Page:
by Jon Godoy
The Texas Supreme Court’s decision in J & D Towing, LLC v. Am. Alternative Ins. Corp., 478 S.W.3d 649 (Tex. 2016) issued on January 8, 2016 changed a longstanding principle in property damage law.
In the State of Texas, it had long been understood that loss-of-use damages were recoverable when property was partially destroyed in addition to repair costs, but were not recoverable when property was completely destroyed. In cases of complete destruction, the property owner was limited to recovering the diminution in the fair market value of the property. However, in J & D Towing, LLC v. Am. Alternative Ins. Corp. the Texas Supreme Court ruled that “the owner of personal property that has been totally destroyed may recover loss-of-use damages in addition to the fair market value of the property immediately before the injury.”
The most ordinary application of the old rule occurred when a motor vehicle owner who suffered a total destruction of his vehicle could not be compensated for his rental car expenses in the days or perhaps weeks following the collision while he was researching, locating, and test driving a replacement vehicle. While the owner of a vehicle involved in a less severe accident, whose vehicle only sustained repairable damage, could recover her rental car expenses while her vehicle was being repaired.
However, this rule reaches farther than just vehicular claims. Operators of commercial equipment will now be able to recover lost profits if their commercial property is destroyed by, for example, fire or flood.
J & D Towing, LLC v. Am. Alternative Ins. Corp. relates to a tow truck owned and operated by a one-truck towing company, J & D Towing, LLC, that was damaged in a motor vehicle collision. J & D was without its tow truck for approximately two months while it was negotiating a policy limits settlement with the negligent driver’s insurer. J & D filed suit against American Alternative Insurance Company (AAIC), its insurer, seeking underinsured-motorist coverage because, J & D contended, its policy limit settlement with the negligent driver did not adequately compensate J & D for its loss-of-use damages.
The jury awarded J & D loss-of-use damages and AAIC responded with a motion for a judgment notwithstanding the verdict arguing that (a) Texas law does not allow for the recovery of loss-of-use damages in total destruction cases, and (b) the terms of J & D’s insurance policy with AAIC only require AAIC to compensate J & D for damages it was “legally entitled” to recover.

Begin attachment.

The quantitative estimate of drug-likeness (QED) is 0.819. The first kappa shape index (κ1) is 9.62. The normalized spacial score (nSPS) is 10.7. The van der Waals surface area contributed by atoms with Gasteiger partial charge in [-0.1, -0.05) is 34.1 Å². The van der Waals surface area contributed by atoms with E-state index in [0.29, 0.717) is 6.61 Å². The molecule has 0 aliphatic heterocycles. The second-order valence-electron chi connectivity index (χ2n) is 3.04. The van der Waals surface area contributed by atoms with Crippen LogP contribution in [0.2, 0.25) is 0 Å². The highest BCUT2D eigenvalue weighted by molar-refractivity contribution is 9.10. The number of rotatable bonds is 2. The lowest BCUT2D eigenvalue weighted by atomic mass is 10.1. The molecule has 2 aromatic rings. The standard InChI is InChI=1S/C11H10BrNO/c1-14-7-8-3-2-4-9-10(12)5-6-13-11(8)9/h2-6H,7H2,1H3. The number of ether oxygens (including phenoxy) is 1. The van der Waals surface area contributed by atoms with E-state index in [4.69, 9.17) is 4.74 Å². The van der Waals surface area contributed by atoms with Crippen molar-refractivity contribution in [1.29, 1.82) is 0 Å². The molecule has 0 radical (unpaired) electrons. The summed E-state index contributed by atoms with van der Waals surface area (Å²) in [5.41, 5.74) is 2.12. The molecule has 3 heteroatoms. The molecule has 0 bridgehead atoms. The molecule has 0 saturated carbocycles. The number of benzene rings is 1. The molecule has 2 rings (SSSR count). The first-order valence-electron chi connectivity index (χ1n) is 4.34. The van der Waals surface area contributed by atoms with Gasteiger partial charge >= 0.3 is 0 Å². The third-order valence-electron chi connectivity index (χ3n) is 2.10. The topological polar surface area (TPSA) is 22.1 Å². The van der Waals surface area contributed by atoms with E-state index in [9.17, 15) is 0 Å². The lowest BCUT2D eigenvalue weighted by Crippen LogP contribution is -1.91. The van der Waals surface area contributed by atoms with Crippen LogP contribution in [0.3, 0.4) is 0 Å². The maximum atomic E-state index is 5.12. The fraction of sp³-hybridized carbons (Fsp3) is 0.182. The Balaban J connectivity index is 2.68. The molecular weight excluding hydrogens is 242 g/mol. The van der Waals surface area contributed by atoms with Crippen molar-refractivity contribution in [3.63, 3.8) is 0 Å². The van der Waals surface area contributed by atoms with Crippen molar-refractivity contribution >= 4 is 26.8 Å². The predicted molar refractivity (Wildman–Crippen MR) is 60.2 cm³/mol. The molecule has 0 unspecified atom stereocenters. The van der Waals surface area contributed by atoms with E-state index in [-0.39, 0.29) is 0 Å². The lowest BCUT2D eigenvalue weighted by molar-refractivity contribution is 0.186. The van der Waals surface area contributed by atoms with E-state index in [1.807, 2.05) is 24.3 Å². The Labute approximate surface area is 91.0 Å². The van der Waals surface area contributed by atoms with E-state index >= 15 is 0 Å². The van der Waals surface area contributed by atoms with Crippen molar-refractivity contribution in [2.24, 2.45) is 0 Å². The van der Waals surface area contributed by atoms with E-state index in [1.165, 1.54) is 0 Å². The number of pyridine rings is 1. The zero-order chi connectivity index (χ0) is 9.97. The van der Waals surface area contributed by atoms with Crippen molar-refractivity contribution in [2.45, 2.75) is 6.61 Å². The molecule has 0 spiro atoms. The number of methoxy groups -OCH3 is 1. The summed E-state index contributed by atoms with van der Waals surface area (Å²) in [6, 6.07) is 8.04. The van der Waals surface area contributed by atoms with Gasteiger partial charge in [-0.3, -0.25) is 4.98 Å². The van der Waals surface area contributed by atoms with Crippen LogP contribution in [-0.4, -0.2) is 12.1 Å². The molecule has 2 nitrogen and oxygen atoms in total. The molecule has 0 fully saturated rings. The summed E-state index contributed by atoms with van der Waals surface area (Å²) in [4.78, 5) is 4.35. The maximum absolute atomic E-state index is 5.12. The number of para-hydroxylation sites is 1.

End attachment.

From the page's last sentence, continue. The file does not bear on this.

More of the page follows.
The Walker County trial court denied AAIC’s motion for a judgment notwithstanding the verdict. The Tenth Court of Appeals reversed and rendered judgment for AAIC. The Texas Supreme Court in turn reversed and rendered judgment for J & D.
While many defense attorneys and claims professionals in Texas prior to this opinion would have argued that it was “the law” that a claimant could not recover loss-of-use damages for a total destruction, interestingly, the Texas Supreme Court stated in this opinion that it has never expressly permitted or prohibited the recovery of loss-of-use damages in total destruction cases.
The Court went on to state that it believed that lower appellate courts had ruled against the recovery of loss-of-use damages in total loss scenarios in an effort to prevent double recovery on the “assumption” that property could be replaced immediately. However, the Court points out that this assumption is erroneous because “[t]he owner of totally destroyed personal property may suffer loss-of-use damages to the same extent that the owner of partially destroyed personal property may suffer loss-of-use damages – permitting the damages in the latter case and not the former is, therefore, illogical.” The Court also noted that the modern national trend was shifting away from prohibiting the recovery of loss-of-use damages in total destruction cases.
In coming to its decision, the Court stated the awarding of actual damages functions as “an instrument of corrective justice, an effort to put the plaintiff in his or her rightful position.” But the Court cautioned, the awarded loss-of-use damages cannot be “too remote,” speculative, or for a period longer than reasonably needed to replace the destroyed property.
Jon Godoy is an attorney at Downs Stanford, PC. He can be reached at firstname.lastname@example.org.